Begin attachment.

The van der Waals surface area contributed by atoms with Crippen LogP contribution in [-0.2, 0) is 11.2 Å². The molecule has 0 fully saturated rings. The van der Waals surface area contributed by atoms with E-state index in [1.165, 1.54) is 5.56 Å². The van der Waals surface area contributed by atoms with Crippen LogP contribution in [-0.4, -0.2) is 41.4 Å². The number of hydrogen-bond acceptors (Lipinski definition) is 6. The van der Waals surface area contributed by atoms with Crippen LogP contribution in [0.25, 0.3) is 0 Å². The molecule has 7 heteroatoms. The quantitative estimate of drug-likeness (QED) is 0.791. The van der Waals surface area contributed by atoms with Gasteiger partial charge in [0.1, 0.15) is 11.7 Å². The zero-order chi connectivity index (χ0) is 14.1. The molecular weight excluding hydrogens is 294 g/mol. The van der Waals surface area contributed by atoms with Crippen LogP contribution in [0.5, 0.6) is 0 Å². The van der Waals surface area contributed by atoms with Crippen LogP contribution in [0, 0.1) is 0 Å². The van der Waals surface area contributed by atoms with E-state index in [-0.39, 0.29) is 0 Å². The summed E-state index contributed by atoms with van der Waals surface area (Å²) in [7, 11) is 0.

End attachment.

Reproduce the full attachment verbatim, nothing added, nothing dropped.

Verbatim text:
The van der Waals surface area contributed by atoms with Crippen LogP contribution in [-0.2, 0) is 11.2 Å². The molecule has 0 fully saturated rings. The van der Waals surface area contributed by atoms with E-state index in [1.165, 1.54) is 5.56 Å². The van der Waals surface area contributed by atoms with Crippen LogP contribution in [-0.4, -0.2) is 41.4 Å². The number of hydrogen-bond acceptors (Lipinski definition) is 6. The van der Waals surface area contributed by atoms with Crippen LogP contribution in [0.25, 0.3) is 0 Å². The molecule has 7 heteroatoms. The quantitative estimate of drug-likeness (QED) is 0.791. The van der Waals surface area contributed by atoms with Gasteiger partial charge in [0.1, 0.15) is 11.7 Å². The zero-order chi connectivity index (χ0) is 14.1. The molecular weight excluding hydrogens is 294 g/mol. The van der Waals surface area contributed by atoms with Crippen LogP contribution in [0.5, 0.6) is 0 Å². The van der Waals surface area contributed by atoms with Crippen LogP contribution in [0, 0.1) is 0 Å². The van der Waals surface area contributed by atoms with E-state index in [-0.39, 0.29) is 0 Å². The summed E-state index contributed by atoms with van der Waals surface area (Å²) in [7, 11) is 0.